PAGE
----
Credit Facility

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Credit Facility
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Credit facility is the economic relationship between a lender and a borrower. A loan granting operation consists in the lender placing cash at the borrower's disposal for a specific purpose, and the borrower undertakes to use it under the terms and conditions specified in the agreement, return the amount of the loan used together with interest at specific repayment dates and pay commission on the loan. As a rule, the lender is a bank (J. Mbawuni, S. Nimako, 2015, pp. 1-3) .

The term credit facility is derived from the Latin word credere meaning to trust, to believe. Thus, credit means making assets available for use based on trust (K. Amoah-Binfoh, 2014, pp. 52).

The importance of credit facility

Lending is one of the basic forms of banking activity. Bank receivables on account of consumer and economic loans granted are the group of assets with a dominant share in the balance sheet total of commercial banks, generating the highest income and associated with the highest risk (K. Amoah-Binfoh, 2014, pp. 52-54). The Bank is the parent party of the loan relationship with the borrower: it determines the terms and conditions of the loan and is authorized to control its use. The loan plays an important role both as an instrument of financing the current activity of the company and a way of obtaining funds for investments. It has become an important element of economic life and is often necessary for running and developing an enterprise (K. Amoah-Binfoh, 2014, pp. 52-54).

Credit facility agreement

The credit agreement should be concluded in writing, and at the same time it should precisely define in particular (D. R. Van Deventer et al., 2013, pp. 694-699):

  • parties to the agreement
  • the amount of credit and its currency
  • the purpose for which the credit was granted
  • credit repayment terms and conditions
  • the interest rate of the loan, as well as the conditions for its change
  • the method of securing the repayment of the loan
  • the scope of the bank's powers related to the control of the use and repayment of the loan
  • the timing and method of transferring money to the borrower
  • the amount of the commission (if the agreement provides for it)
  • the conditions for amending and terminating the contract in the case of foreign currency loans, also the rules for determining the foreign currency exchange rate.

Types of credit facility

The distribution of credits may be made based on (G. Ekwere, D. Edem, 2014, pp. 36-38):

  • the duration of the loan,
  • the object of the credit (purpose),
  • a form of credit,
  • the method of securing the repayment of the loan,
  • the currency of the loan,
  • interest rate rule.

Credit facility functions

The credit has the following three functions S. A. Jones, 2018, pp. 489-505):

  • issuance (consisting in putting money into circulation),
  • stimulation (use of credit policy instruments for directions of economic development),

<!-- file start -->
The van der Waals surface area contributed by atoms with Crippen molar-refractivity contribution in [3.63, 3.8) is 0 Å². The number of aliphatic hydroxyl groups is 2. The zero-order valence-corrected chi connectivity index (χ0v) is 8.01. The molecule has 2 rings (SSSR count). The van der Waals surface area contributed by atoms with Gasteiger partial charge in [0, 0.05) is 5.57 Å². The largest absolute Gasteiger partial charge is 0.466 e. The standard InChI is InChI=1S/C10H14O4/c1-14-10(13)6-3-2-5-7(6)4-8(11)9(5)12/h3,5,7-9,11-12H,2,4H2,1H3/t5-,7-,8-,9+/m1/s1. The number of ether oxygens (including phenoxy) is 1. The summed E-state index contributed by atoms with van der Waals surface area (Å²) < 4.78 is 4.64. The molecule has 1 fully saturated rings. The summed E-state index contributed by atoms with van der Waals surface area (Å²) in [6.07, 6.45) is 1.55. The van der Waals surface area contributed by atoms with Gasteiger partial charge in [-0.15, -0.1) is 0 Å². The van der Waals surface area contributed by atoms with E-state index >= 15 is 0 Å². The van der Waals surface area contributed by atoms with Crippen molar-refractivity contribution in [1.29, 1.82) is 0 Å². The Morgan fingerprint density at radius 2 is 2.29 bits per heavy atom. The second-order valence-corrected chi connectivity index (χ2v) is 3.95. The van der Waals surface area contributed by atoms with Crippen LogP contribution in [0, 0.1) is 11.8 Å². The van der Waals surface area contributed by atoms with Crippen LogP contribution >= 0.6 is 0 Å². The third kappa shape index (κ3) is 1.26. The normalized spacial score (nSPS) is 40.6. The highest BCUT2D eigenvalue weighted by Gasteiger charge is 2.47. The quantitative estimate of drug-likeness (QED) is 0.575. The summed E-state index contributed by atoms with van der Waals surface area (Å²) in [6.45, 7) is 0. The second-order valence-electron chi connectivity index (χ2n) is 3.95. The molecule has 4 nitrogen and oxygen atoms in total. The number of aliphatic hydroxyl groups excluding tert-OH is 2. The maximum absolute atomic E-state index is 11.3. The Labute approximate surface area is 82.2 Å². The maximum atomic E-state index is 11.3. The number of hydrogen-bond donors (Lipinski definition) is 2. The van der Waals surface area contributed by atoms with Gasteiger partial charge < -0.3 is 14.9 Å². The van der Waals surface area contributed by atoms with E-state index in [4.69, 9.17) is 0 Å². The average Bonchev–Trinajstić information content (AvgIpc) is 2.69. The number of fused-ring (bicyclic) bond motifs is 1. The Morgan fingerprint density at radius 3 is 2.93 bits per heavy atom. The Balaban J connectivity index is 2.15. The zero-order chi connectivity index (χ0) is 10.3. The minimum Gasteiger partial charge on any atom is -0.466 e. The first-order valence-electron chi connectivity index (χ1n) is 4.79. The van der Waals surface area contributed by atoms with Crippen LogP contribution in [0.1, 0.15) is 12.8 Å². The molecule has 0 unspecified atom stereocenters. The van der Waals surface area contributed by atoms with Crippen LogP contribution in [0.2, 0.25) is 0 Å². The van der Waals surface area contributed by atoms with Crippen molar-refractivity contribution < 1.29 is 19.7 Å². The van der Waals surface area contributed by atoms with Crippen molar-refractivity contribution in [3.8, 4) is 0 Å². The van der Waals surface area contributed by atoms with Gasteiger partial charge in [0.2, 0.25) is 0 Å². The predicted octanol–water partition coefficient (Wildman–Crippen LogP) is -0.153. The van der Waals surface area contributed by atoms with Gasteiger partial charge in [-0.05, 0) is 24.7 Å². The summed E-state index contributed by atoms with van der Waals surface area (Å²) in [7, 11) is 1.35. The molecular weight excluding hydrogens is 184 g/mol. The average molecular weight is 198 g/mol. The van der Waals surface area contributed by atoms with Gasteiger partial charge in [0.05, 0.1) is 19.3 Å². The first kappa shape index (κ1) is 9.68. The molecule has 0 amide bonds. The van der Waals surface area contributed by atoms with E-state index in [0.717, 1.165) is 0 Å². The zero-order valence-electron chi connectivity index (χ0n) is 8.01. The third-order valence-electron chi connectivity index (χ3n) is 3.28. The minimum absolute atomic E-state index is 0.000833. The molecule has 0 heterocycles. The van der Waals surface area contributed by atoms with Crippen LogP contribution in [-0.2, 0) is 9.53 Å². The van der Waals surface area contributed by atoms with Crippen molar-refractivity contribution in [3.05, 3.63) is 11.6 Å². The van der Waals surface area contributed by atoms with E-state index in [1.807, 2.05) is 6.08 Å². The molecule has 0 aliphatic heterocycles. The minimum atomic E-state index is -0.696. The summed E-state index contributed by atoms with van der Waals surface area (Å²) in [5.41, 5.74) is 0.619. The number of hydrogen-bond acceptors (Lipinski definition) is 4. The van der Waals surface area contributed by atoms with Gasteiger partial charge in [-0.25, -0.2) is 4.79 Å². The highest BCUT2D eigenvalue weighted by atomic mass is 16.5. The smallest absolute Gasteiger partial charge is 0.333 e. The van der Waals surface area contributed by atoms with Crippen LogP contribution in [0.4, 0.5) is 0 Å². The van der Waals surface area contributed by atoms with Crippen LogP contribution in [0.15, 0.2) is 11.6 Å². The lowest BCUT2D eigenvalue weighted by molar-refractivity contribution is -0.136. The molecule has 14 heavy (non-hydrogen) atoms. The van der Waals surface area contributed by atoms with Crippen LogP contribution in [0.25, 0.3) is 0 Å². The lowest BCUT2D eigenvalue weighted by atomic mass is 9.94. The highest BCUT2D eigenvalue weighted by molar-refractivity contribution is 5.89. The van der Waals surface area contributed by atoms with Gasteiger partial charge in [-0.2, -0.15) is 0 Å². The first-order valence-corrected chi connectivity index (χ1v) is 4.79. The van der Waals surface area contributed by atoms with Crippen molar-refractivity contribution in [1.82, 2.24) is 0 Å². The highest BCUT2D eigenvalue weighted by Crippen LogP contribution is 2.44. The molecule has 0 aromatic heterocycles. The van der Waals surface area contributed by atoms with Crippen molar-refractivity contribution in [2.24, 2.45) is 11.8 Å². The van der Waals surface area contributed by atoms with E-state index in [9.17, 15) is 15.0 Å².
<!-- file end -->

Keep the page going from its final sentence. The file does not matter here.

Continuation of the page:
• income (credit used in production triggers a mechanism of income growth due to the development of manufacturing activity).

Granting credit facility

The Bank decides whether to grant a loan to a borrower. The decision is primarily influenced by the creditworthiness of the borrower. Also, the Bank decides to grant a loan to a borrower (T. Adrian, et al., 2009, pp. 238-240):

  • the age of the borrower
  • owned property
  • form of employment
  • number of dependants
  • accommodation

If the borrower becomes uncreditworthy the bank can (T. Adrian, et al., 2009, pp. 238-240):

  • reduce the amount of credit granted
  • terminate the agreement

Foreign currency credit facility

The credit agreement should include rules for determining the exchange rate of the foreign currency (P V. Lakshmi, M. S. Murugan, 2009,pp.12). The repayment of such a loan may be made directly in a foreign currency. This right must not entail any additional costs for the borrower, e.g. the bank must not require the borrower to purchase currency to repay the loan (M. K. Kerfoot, et al., 2017, pp. 118).


  • Adrian T., Burke C. R., McAndrews J., (2009), The Federal Reserve’s Primary Dealer Credit Facility, 238-240
  • Amoah-Binfoh K., Velmurugan T., Charles R., (2014), The Impact of Credit Facilities Given by Rural and Community Banks to Farmers – A Special reference to Ghana, "Conference: Assessing and Developing Sustainable Business Model; Financial Perspective", SRM University, 52-54
  • Bouteille S., Coogan-Pushner D., (2012), The Handbook of Credit Risk Management: Originating, Assessing, and Managing Credit Exposures
  • Ekwere G., Edem D. (2014), Effects of agricultural credit facility on the agricultural production and rural development, 36-38
  • Jones S. A., (2018), The Credit Facility Application: A Practical Guide to Risk Evaluation and Structuring, "Trade and Receivables Finance", 489-505
  • Kerfoot M. K., Alicandri J. R., Perkins R. G., (2017), The ABCs of Fund Finance: Credit Facilities for Secondaries Funds and Funds of Funds, "Journal of Investment Compliance", 118
  • Lakshmi P V.,Murugan M. S., (2009), A Market Study on Bank Credit Facilities to Small and Medium Enterprises,
  • Mbawuni J., Nimako S., (2015), Predicting Clients’ Intentions to Acquire Credit Facilities, "Ghanaian Financial Market", 1-3
  • Popli G.S., Puri S.K., (2013), Strategic credit managment in banks
  • Reeve J., Warren C., (2006), Corporate Financial Accounting
  • Van Deventer D. R., Imai K., Mesler M., (2013), Pricing and Valuing Revolving Credit and Other Facilities, "Advanced Financial Risk Management: Tools and Techniques for Integrated Credit Risk and Interest Rate Risk Management", 694-699,

Author: Dominika Pasek